How extremely busy executives make time to be great parents: “If the goal of parenting is to stay…

How extremely busy executives make time to be great parents: “If the goal of parenting is to stay connected to your child and their needs then the way to do that is to spend time together” with Sara Van Dusen and Dr. Ely Weinschneider

I view my role as a parent to be the guide. Meaning, my role is to know my child intimately and give age-appropriate guidance to help her to be the best version of herself. Easier said than done for sure. If the goal of parenting is to stay connected to your child and their needs then the way to do that is to spend time together. Time where you are listening, observing, sharing and paying attention to the unique individual you are raising.

As a part of my series about “How extremely busy executives make time to be great parents” I had the pleasure to interview Sara Van Dusen. Sara is co-founder and partner at Parcon LLC, a full service marketing and advertising agency. Sara has nearly 20 years of marketing experience and an exceptionally keen ability to utilize her expertise and fanatical belief in strategy to drive client business forward. The team at Parcon leverages their collective experience in brand and marketing strategies, full spectrum media management and conversion rate optimization to drive business success across all communications platforms for clients. Now with a specialized team of 11 people, Sara leads strategic marketing initiatives for clients in a wide variety of industries, including professional services, CPG brands, apparel and more. Her ability to leverage all opportunities to ensure cohesiveness gives her an expert advantage when approaching client objectives. Sara has also coached and mentored hundreds of professionals during her career.

Thank you so much for joining us! Can you tell us your “childhood backstory”?

I was born and raised in Orange County, CA. I was the first-born child in my family and the oldest of more than 30 cousins on both sides of my (very large) family. Most of my family members lived in Orange County or nearby so, as you can imagine, my childhood was never boring.

My parents divorced when I was very young, but fortunately they lived within a 5 minute bike ride of one another for a good portion of my childhood. They co-parented long before there were books written about it, and thankfully I was able to enjoy a close relationship with both of them.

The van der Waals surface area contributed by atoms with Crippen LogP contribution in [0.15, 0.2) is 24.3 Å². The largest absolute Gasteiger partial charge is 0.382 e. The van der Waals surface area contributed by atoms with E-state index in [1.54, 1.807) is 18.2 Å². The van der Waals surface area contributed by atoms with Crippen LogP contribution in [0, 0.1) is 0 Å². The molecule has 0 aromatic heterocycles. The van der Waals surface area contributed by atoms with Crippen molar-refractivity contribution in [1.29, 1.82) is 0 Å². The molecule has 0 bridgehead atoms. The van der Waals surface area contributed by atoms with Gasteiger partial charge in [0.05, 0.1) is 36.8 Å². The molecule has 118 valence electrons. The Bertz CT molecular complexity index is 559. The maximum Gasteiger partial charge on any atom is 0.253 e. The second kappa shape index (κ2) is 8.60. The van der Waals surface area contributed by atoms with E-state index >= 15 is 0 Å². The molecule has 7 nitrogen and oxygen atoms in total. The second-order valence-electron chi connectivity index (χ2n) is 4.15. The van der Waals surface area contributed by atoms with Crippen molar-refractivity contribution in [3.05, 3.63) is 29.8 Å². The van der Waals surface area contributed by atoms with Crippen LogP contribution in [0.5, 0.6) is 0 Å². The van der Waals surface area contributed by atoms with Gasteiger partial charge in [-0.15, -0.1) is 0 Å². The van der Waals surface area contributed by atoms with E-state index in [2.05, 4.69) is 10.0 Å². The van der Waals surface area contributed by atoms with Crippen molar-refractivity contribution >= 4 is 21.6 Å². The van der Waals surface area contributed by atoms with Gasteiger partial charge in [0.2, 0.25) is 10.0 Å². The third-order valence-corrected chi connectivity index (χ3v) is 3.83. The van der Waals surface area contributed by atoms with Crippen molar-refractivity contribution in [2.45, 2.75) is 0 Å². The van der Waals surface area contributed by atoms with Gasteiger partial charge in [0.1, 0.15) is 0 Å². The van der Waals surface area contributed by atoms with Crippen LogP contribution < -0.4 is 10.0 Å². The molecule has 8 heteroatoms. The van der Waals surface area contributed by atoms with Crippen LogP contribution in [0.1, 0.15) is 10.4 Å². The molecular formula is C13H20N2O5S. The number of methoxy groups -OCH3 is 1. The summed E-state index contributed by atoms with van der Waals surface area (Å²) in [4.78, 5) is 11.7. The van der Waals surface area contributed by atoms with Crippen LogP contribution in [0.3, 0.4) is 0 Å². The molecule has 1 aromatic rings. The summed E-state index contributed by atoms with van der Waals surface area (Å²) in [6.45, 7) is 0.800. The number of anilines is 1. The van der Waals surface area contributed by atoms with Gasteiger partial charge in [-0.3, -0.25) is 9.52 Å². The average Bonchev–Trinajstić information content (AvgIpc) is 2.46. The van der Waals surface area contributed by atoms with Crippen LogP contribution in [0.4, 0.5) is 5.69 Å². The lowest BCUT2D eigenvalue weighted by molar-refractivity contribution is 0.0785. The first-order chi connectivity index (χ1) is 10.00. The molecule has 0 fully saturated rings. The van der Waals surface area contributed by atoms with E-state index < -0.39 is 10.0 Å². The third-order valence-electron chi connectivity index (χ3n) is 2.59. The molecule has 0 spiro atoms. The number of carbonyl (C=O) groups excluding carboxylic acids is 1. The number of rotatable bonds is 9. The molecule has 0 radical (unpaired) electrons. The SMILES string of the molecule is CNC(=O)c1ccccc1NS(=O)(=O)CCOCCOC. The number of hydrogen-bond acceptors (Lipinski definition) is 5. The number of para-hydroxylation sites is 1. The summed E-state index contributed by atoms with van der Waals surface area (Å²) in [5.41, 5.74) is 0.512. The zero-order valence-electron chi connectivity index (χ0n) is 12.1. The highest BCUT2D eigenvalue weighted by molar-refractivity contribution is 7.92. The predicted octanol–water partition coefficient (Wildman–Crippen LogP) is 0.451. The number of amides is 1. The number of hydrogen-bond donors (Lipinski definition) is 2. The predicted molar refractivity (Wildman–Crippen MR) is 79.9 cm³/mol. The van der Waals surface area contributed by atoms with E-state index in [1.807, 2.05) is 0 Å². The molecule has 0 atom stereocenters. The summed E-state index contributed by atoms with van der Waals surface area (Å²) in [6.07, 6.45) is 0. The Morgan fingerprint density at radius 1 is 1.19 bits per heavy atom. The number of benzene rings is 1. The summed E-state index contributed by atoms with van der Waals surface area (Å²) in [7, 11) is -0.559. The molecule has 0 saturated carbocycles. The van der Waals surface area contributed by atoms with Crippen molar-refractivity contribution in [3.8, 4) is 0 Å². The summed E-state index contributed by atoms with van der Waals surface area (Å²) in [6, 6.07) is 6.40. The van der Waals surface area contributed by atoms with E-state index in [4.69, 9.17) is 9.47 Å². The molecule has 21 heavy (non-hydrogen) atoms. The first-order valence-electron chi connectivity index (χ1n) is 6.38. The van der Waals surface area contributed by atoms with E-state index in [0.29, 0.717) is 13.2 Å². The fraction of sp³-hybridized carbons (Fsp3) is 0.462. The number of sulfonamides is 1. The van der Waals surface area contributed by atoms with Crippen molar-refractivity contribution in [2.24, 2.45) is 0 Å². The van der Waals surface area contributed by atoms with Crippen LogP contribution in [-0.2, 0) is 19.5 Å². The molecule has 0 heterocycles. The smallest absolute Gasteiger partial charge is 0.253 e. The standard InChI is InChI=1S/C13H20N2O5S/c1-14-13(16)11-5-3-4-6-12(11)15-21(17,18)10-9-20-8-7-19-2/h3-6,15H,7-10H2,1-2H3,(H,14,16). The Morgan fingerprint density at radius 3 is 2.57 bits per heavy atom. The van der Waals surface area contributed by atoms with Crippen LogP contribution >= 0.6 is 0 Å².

I loved school, spending time with friends and playing competitive softball (pitcher) for many years, but my greatest pleasures were music, singing and gymnastics. I had stage fright most of my childhood so at a young age “performances” were at home for my Mom who I would charge for entrance to the show. Looking back I realize I was always looking for ways to start a business and make my own money from a very early age.

Can you share the story about what brought you to this specific point in your career?

Before I started my marketing consulting business, I spent 12+ years working as an in-house marketing professional for several law firms. I was confident I would start my own business someday, but was always focused on being financially independent and was fairly risk averse. It was after starting a side business with my husband (before we were even engaged), that I realized business ownership was my next chapter and I was ready to take the calculated risk. The time was right to make the leap in April of 2013, less than 2 years before my daughter was born. I co-founded my business, originally SaraSource (now merged to become Parcon), with my husband and our business partner, and we have now grown to become a full-service strategic marketing and advertising agency.

Can you tell us a bit more about what your day to day schedule looks like?

My 4 1/2 year old daughter is a morning person and has been my alarm clock since the first day of her life. On the best of mornings, I sip coffee while chatting with my husband and daughter, take my daughter to school and get in a workout before the work day kicks off — that’s how early she gets up! Of course, client calls and emails happen before I ever officially arrive to my desk. Our office is close to our home and I make a point to plan most of my life nearby whenever possible to save commute time. Once I get to my desk, I typically have a second cup of coffee in hand (usually Bulletproof Coffee), then I check in with client needs and the Parcon team. Next I typically tackle the hardest item on my “to do” list. The rest of my workday fluctuates between client calls, team meetings, emails and deep work. I have been using a stand-up desk for the last year or so, and am in love with how it helps me keep my energy level up all day. Because I am close to home, most nights I am home to eat dinner with my daughter (and husband when he is in town) before I put her to bed. Before I unwind, I catch up on all things business with my husband and then we remind each other it is time to talk about other things. Anyone who works with their significant other or family members knows the struggle and need to balance work and personal. Most nights I am in bed before 9:30 p.m. (thank you Ariana Huffington for making this subject less taboo) and ready to read a chapter of my latest book of choice before then lights out.

Let’s jump to the core of our discussion. This is probably intuitive to many, but it would be beneficial to spell it out. Based on your experience or research, can you flesh out why not spending time with your children can be detrimental to their development?

I view my role as a parent to be the guide. Meaning, my role is to know my child intimately and give age-appropriate guidance to help her to be the best version of herself. Easier said than done for sure. If the goal of parenting is to stay connected to your child and their needs then the way to do that is to spend time together. Time where you are listening, observing, sharing and paying attention to the unique individual you are raising.

On the flip side, can you give a few reasons or examples about why it is so important to make time to spend with your children?